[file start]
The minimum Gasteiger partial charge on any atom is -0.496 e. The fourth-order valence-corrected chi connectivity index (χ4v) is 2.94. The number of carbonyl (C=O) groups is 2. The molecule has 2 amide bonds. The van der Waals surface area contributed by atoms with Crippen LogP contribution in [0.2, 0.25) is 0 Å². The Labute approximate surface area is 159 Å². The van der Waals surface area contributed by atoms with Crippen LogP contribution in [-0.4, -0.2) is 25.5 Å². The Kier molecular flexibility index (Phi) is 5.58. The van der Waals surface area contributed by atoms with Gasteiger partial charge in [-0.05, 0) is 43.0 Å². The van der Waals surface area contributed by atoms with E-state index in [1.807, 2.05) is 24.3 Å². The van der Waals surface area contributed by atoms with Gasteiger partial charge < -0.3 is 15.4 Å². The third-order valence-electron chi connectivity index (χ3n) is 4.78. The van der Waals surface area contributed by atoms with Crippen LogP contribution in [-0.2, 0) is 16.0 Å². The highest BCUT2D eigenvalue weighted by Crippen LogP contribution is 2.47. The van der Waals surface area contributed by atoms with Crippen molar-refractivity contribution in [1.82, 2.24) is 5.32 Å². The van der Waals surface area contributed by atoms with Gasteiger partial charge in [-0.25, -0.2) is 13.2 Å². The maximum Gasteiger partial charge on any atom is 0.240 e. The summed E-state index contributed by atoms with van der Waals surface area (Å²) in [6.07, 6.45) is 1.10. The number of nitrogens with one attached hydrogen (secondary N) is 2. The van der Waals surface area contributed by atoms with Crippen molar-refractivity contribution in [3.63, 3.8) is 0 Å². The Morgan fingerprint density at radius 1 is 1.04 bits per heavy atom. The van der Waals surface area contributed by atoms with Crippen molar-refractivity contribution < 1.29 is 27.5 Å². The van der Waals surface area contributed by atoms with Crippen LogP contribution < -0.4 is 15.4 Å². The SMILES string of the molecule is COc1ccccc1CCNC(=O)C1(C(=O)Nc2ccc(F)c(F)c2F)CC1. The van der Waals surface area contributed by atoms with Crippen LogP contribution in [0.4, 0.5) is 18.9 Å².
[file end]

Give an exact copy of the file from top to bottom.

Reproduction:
The minimum Gasteiger partial charge on any atom is -0.496 e. The fourth-order valence-corrected chi connectivity index (χ4v) is 2.94. The number of carbonyl (C=O) groups is 2. The molecule has 2 amide bonds. The van der Waals surface area contributed by atoms with Crippen LogP contribution in [0.2, 0.25) is 0 Å². The Labute approximate surface area is 159 Å². The van der Waals surface area contributed by atoms with Crippen LogP contribution in [-0.4, -0.2) is 25.5 Å². The Kier molecular flexibility index (Phi) is 5.58. The van der Waals surface area contributed by atoms with Gasteiger partial charge in [-0.05, 0) is 43.0 Å². The van der Waals surface area contributed by atoms with E-state index in [1.807, 2.05) is 24.3 Å². The van der Waals surface area contributed by atoms with Gasteiger partial charge < -0.3 is 15.4 Å². The third-order valence-electron chi connectivity index (χ3n) is 4.78. The van der Waals surface area contributed by atoms with Crippen LogP contribution in [-0.2, 0) is 16.0 Å². The highest BCUT2D eigenvalue weighted by Crippen LogP contribution is 2.47. The van der Waals surface area contributed by atoms with Crippen molar-refractivity contribution in [1.82, 2.24) is 5.32 Å². The van der Waals surface area contributed by atoms with Gasteiger partial charge in [-0.25, -0.2) is 13.2 Å². The maximum Gasteiger partial charge on any atom is 0.240 e. The summed E-state index contributed by atoms with van der Waals surface area (Å²) in [6.07, 6.45) is 1.10. The number of nitrogens with one attached hydrogen (secondary N) is 2. The van der Waals surface area contributed by atoms with Crippen molar-refractivity contribution in [3.63, 3.8) is 0 Å². The Morgan fingerprint density at radius 1 is 1.04 bits per heavy atom. The van der Waals surface area contributed by atoms with Crippen molar-refractivity contribution < 1.29 is 27.5 Å². The van der Waals surface area contributed by atoms with Crippen LogP contribution < -0.4 is 15.4 Å². The SMILES string of the molecule is COc1ccccc1CCNC(=O)C1(C(=O)Nc2ccc(F)c(F)c2F)CC1. The van der Waals surface area contributed by atoms with Crippen LogP contribution in [0.4, 0.5) is 18.9 Å².